Saturday, January 13, 2007

Love and Marriage in Today's India

Today was extraordinary. During our 11 train ride from Haridwar (near Rishikesh) to Agra we found ourselves in a sleeper cabin with a couple of expectionally bright and thoughtful Indian women and their children. One holds an MA in Political Science and the other is a Professor of Computer science. My discussions with them began with politics and moved onto religion, spirituality and ultimately love and marriage. I had such fun! India is absolutely in the midst of a sexual revolution. The computer science professor spoke about her love-marriage to a man of a lower caste. She had dated only him...and ultimately lives with him (in a private room) in the home of his parents. Being of different castes she's experienced some challenges. The family cooks more simply than her own family does. The political scientist was travelling with her 12 year old son who goes to boarding school. He was filled with modern ideas -- and unlike his mom who is an arranged marriage, he absolutely knows he'll have a love marriage. While his mother explains that arranged marriages provide support from the both families when there are problems, her son is smitten with modern ways! When I ventured some speculations that the breakdown of arranged marriage could easily be seen as a harbinger for the breakdown of Indian society she listened carefully. If extended family is no longer party to a marriage, divorce would be resorted to more readily. Divorce rates are already rising in India both for love marriages as well as arranged marriages. Ultimately if dating hits India in a big way (we just browsed a teen-oriented mall here in Agra with groups of young people going to movies and buying snacks at the Food Court), there will certainly be a rise in out-of-wedlock births...and with India's ban on abortion, independent-minded girls are very likely to become single mothers by choice rather than marrying into restrictive patriarchal families. Even the young men working at the food court counters yacked enthusiatically about their personal interest in a love marriage!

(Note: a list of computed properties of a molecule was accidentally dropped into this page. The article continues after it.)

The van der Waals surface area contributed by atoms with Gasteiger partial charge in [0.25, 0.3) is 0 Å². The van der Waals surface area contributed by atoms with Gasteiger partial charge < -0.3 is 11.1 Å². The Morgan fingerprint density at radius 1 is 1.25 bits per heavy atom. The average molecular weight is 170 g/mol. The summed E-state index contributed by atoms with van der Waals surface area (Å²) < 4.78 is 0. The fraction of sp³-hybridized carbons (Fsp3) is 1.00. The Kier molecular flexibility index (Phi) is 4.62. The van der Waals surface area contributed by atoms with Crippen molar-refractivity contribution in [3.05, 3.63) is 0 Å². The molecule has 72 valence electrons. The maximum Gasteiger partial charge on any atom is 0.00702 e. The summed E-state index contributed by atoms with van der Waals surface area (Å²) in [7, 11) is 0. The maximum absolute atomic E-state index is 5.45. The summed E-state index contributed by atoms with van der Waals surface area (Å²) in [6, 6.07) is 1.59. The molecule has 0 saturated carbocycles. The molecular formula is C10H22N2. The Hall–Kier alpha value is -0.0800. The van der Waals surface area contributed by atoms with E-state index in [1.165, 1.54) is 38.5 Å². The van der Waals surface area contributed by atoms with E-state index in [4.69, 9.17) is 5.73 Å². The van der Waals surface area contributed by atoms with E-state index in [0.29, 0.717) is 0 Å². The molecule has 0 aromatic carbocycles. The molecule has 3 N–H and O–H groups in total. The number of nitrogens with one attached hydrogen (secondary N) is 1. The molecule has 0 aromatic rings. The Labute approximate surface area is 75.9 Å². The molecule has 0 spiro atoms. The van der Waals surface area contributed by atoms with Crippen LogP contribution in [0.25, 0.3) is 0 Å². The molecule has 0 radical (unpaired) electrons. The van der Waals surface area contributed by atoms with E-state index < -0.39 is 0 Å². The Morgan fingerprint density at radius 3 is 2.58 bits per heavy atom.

And spirituality? Well our seat mates on the train do not practice yoga nor meditation (clearly more the concerns of new age seekers in Rishikesh) than modern Indians. They spoke about their brand of Hinduism. They were each aligned with one Hindu god, Vishnu either in this original form or in one of his incarnations: Krishna or Rama. Their engagement of spirituality seemed little different than modern Americans who engage in occasional/perfunctory attendance at church or synagogue. Nonetheless they hold strictly to their practice of vegetarianism, contending that eating living things is against their religious/moral code. Sounds so akin to American Jews eating a semi-kosher diet (pork and shrimp are only OK at a Chinese restaurant) or American Catholics who endeavor to eat fish on Fridays with little sense of the meanings behind these practices. Moreover the precocious 12 year old ordered a non-vegetarian breakfast for himself. Meanwhile his Mom munched on home made Indian delicacies. Her sweets were exquisite as was her channa (spiced garbanzo beans).

This data gathering is all working out so well! Somehow I knew that it didn't really matter where I went or what I did during this month in India...that stories would just arrive in my lap. And they certainly have!